from The Hundred Year Old House by Rebecca Makkai


Another adjustment: all day long, in front of his pen or his typewriter, he was alone as he’d ever been. But at night he was a “we.” Something he hadn’t felt since childhood, since he’d climbed into bed with his sister in the afternoons, since she’d let him wear her shoes. He was part of a first person plural. p 248

This morning I am alone.

As alone as one can be with

3 dogs

2 bunnies

and a boastful cat.


There is a silence

that permeates these rooms

filling the air with possibility.

M is at work

and I am delighted

to have the house to myself.


I head out to the porch.

My new-found writing space



The desk is a sewing machine table

and the shelves are filled

with gardening supplies,

winter boots and other forgotten things–

but in my eyes it is perfect.

I wish the ocean were nearer,

but after I start writing,

the ideas begin spilling out

and I find that I am riding the crest of my words.

Their effervescence lifts me up.

My spirit is buoyed

and deadlines no longer matter.


T is at camp and I am thinking about him.

When we dropped him off on Sunday

there were kids running towards him–

arms out stretched waiting to be hugged,

to be lifted and twirled around.

This is how you say hello in Circus

Their squeals of joy

conveyed more than any words ever could.

I am so happy for him.

He waits all year for these two weeks at circus camp.

He tells us

(or anyone who asks for that matter)

that being there feels like home.


I can see why.


Watching them all together,

each piece fitting like the perfect puzzle piece,

I remember my life before husband, before son…

I worked as a trainer,

traveling the country, setting up bookstores.

Those walls, books, boxes and staff

the sum total of my world for three weeks.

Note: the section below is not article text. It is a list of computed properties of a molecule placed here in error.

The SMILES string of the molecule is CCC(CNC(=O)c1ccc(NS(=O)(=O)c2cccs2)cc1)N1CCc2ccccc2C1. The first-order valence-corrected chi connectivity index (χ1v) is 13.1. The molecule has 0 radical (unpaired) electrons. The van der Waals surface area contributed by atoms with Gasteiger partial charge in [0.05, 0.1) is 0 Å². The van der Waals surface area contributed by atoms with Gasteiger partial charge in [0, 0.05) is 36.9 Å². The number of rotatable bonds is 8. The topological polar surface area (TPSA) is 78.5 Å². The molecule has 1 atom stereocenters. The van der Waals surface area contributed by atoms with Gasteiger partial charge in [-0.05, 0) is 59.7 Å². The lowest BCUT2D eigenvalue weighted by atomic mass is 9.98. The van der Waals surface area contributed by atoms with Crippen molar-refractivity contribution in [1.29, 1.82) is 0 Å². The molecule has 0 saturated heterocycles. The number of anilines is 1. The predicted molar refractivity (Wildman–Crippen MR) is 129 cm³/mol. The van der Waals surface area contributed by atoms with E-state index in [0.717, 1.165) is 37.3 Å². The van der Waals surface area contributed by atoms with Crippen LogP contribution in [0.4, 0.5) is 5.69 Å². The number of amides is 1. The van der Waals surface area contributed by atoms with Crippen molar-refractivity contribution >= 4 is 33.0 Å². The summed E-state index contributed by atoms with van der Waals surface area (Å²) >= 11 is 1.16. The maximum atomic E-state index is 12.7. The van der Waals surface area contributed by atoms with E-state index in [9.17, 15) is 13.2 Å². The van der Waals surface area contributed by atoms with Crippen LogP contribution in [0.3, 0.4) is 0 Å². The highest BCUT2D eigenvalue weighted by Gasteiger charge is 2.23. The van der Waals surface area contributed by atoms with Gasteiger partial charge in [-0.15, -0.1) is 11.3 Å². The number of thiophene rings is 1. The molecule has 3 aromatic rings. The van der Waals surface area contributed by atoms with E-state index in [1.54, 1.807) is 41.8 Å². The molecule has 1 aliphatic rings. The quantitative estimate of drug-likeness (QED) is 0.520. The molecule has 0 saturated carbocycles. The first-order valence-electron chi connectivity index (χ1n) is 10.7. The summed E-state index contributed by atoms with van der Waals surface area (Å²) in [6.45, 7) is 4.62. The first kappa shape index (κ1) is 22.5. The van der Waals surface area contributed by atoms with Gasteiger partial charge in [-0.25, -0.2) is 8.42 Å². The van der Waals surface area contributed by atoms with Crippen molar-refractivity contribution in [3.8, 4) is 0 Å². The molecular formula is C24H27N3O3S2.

There were certain friends

–other trainers from other cities–

that I longed to be paired with.

Together we saw Bangor, Plano, Princeton,

Columbus, Creve Coeur and NYC;

or at least as much as you can cram in

during the wee hours and Sunday afternoons.


It was hard work,

but our imaginations and longing to see the sights,

were no match for our weariness.

We would often collapse in a heap,

a sleeping pile of puppies

ready to greet the morning and fill up the shelves.


I wish more than anything

for a time machine to transport me back.

To the days when I belonged to a tribe.

We moved as a fluid entity.

A pack of twentysomethings eager to take on the world,

armed with books and enthusiasm.


But while T is at camp,

M and I are enjoying being a we

instead of our usual three.

Rediscovering each other like

countries we haven’t visited

in oh so long.

Remembering the days way back when

when it was just the two of us

and a dog.


This evening we will be content to sit next to each other,

a book in one hand

while the fingers of our other hands intertwine.

As much as I would love to go back,

to see those friends

to be a part of my trainer tribe,

the present is where I want to be:

grey hairs, wrinkles and all.


Life moves forward, yet we spin in circles.

Always coming back to the beginning,

before we go off again.

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